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Journal of Biomedicine and Biotechnology
Volume 2009 (2009), Article ID 841468, 5 pages
http://dx.doi.org/10.1155/2009/841468
Research Article

Relationship between Estradiol and Antioxidant Enzymes Activity of Ischemic Stroke

1Department of Biochemistry & Nutrition, School of Medicine, Hamadan University of Medical Sciences, 65178/518 Hamadan, Iran
2Department of Neurology, Hamadan University of Medical Sciences, 65178/518 Hamadan, Iran
3Department of Clinical Biochemistry, Faculty of Medicine, Kermanshah University of Medical Science, 6714869914 Kermanshah, Iran
4Department of Biochemistry, Faculty of Medicine, Zahedan University of Medical Science, 4318198167 Zahedan, Iran

Received 26 March 2009; Revised 5 July 2009; Accepted 24 July 2009

Academic Editor: Xudong Huang

Copyright © 2009 Nasrin Sheikh et al. This is an open access article distributed under the Creative Commons Attribution License, which permits unrestricted use, distribution, and reproduction in any medium, provided the original work is properly cited.

Abstract

Some evidence suggests the neuroprotection of estrogen provided by the antioxidant activity of this compound. The main objective of this study was to determine the level of estradiol and its correlation with the activity of antioxidant enzymes, total antioxidant status and ferritin from ischemic stroke subjects. The study population consisted of 30 patients with acute ischemic stroke and 30 controls. There was no significant difference between estradiol in stroke and control group. The activity of superoxide dismutase and level of ferritin was higher in stroke compared with control group ( , , resp.). There was no significant correlation between estradiol and glutathione peroxidase, glutathione reductase, catalase, total antioxidant status, and ferritin in stroke and control groups. We observed inverse correlation between estradiol with superoxide dismutase in males of stroke patients ( , ). Our results supported that endogenous estradiol of elderly men and women of stroke or control group has no antioxidant activity.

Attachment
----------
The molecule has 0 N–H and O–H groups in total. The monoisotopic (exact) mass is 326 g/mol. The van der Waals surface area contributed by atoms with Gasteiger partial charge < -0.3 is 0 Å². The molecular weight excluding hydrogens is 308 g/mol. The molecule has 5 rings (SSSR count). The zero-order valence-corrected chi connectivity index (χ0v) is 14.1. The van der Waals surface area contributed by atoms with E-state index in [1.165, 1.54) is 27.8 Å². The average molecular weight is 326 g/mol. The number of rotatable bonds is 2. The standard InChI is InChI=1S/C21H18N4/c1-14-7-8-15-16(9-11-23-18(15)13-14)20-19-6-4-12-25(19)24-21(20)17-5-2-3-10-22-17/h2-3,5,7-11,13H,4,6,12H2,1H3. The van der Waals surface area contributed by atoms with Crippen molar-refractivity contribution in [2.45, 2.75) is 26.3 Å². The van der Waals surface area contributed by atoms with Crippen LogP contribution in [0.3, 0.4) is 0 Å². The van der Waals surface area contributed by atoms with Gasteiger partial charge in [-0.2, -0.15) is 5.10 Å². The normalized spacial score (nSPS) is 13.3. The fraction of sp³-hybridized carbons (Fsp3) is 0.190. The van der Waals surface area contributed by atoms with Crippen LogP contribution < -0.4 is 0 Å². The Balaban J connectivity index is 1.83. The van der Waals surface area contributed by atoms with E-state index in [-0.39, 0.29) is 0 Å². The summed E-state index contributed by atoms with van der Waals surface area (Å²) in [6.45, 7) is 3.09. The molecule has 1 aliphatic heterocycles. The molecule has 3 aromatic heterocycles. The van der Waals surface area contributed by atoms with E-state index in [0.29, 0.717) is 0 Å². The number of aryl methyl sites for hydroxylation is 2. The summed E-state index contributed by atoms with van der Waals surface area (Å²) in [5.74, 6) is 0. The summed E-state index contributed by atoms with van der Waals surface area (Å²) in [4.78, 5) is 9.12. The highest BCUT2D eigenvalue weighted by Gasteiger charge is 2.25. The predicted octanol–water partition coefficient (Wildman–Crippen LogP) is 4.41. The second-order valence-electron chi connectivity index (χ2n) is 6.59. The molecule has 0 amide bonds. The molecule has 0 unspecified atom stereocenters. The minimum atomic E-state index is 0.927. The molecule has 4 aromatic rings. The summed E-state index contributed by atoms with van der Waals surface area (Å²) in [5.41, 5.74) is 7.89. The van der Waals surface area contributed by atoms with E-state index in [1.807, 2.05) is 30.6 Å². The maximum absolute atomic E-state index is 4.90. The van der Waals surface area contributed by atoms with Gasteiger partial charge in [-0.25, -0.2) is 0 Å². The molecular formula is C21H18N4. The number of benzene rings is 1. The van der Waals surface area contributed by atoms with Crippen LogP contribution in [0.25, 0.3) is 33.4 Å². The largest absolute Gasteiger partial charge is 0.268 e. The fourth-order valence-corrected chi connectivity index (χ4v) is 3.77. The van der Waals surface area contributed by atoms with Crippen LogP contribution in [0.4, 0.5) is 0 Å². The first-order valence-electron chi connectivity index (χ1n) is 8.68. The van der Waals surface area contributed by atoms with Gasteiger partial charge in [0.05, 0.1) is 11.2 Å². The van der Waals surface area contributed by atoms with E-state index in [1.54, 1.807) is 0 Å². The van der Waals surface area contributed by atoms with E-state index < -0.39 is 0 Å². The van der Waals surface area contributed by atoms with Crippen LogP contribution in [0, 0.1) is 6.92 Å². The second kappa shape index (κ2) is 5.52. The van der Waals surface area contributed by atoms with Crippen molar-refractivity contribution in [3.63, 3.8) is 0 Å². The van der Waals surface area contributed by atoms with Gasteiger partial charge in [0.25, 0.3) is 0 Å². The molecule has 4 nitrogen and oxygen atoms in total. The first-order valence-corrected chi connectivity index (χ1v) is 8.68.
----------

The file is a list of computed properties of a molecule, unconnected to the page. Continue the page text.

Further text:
1. Introduction

Stroke is the third most common cause of death, particularly in the elderly. Ischemic stroke accounts for about 75% of all cases while hemorrhagic stroke is responsible for almost 15% of all strokes [1]. Data on the link between endogenous estrogen and ischemic stroke in elderly men and women is limited and controversial [2]. Before the menopause, women are relatively protected from ischemic stroke compared with men. This protection is most attributed to the action of estrogen [3, 4] but recent evidence has raised the possibility that sex-dependent differences in vascular oxidative stress may play a role [5]. In postmenopausal women and elderly men, the role of endogenous estrogen is not clear. Some studies have found that hyperestrogenemia is related to an elevated risk of coronary heart disease, although other studies have not [6]. Abbott et al. found elderly men with high level of serum estradiol have twofold excess risk of stroke compared with men whose estradiol levels were lower [6]. Relationship between endogenous estradiol and antioxidant status of elderly men and women from stroke is less known. Some evidences suggest the neuroprotective of estrogen or estrogen derivatives provided by the antioxidant activity of this compound [7], but some studies are observed the antioxidant activity of estrogen, only with supraphysiologic dose of estrogen [8].